As a beekeeper, I appreciated the article ‘Darwin’s Beekeeper’. Letting nature take its course reflects my policy on beekeeping perfectly. And the foldout on pollinators is pretty enough to be framed. The progression from early to late bloomers is essential information and includes both tree/shrubs, and perennials. Go to my post on Pollinators for more information on what plants to select to attract a wealth of winged beasts to your property- and keep them coming back!

A great reference chart for any gardener-photo Garden Design
Burr comb on one of my bee hives-this is laissez faire beekeeping! photo Claire Jones

 

Great Gardens Across America

A woodsy garden entryway located in Whidbey Island, WA, photo by ClaireTakacs

Probably one of my favorite sections is Great Gardens Across America. Showcasing gardens anywhere in the country, the stories and material and plant selections are always interesting to me as a garden designer.

Front cover of the current issue of Garden Design

No matter what zone or coast you live in and what type of nature lover you are, you will find inspiration from this magazine.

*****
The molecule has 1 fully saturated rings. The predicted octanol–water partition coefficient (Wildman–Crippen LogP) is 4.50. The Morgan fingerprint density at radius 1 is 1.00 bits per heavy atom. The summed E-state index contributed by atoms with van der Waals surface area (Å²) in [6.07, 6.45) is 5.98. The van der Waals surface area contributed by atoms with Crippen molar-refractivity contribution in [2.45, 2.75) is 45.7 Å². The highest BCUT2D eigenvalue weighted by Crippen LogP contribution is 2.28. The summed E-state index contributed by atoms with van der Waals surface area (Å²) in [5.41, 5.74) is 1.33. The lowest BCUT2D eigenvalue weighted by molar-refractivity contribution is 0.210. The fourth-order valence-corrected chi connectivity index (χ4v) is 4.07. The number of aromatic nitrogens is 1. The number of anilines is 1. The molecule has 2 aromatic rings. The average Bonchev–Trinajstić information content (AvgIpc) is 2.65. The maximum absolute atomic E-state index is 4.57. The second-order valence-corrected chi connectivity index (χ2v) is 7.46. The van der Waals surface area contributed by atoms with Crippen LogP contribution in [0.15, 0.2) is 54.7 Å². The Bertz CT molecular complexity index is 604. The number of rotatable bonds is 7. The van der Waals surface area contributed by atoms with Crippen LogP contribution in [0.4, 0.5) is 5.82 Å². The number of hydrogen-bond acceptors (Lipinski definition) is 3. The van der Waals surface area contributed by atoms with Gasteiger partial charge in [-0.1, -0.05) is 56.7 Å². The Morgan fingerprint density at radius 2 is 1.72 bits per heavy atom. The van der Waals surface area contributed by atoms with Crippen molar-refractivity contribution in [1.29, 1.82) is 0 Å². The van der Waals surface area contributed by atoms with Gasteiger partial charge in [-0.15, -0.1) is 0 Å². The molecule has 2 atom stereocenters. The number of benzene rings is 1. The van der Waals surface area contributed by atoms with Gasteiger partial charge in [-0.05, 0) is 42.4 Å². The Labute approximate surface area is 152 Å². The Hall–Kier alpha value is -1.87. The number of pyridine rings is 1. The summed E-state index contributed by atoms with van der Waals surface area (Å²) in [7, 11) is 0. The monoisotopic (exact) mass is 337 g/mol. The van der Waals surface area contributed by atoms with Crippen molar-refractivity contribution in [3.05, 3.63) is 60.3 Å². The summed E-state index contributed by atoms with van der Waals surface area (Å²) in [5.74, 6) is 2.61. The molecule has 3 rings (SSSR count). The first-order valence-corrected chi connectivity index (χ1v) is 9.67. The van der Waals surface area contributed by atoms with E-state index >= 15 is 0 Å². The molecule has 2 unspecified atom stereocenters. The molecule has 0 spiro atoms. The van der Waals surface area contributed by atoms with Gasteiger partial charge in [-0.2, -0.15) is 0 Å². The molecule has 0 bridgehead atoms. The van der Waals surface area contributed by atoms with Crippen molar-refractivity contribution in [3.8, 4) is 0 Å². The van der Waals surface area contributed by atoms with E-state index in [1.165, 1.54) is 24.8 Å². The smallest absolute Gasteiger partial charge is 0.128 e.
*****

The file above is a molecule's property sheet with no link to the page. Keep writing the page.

Full disclosure: Garden Design magazine is not paying me for this review!

Water Like a Pro-Top 10 Tips

My favorite French blue 3 gallon watering can

Working at a landscape company, I trained many a newbie on watering effectively. The art of watering is crucial to raising healthy plants. Here are the top guidelines on watering.

Drip irrigation in raised beds

Water Wise Guidelines:

  1. Water Containers When Needed-Watering on a schedule, like every morning, is not the best way to water. Irrigate after first determining that your plants need it by inserting a finger down into the soil a couple inches. If the first inch or so is dry, but down further is  moist, wait a day. Then……. saturate thoroughly. For containers, don’t think you need to water those pots every day so that they become soggy. Even if your pots have excellent drainage, watering every day is usually not needed for larger pots(over 15″ in diameter), unless you have exceptionally hot days and your plants are really large.
  2. Timing– The best time to water is the morning. Evening watering can lead to fungal growth.
  3.  Planting Transplants– Water plants as soon as you get them in the ground. Allow the water to soak in, then water again until the soil is thoroughly moistened. When you plant a new transplant, air pockets form around the root ball because soil can be back filled unevenly to the hole. Watering will ensure that the soil will blanket the tender exposed roots completely.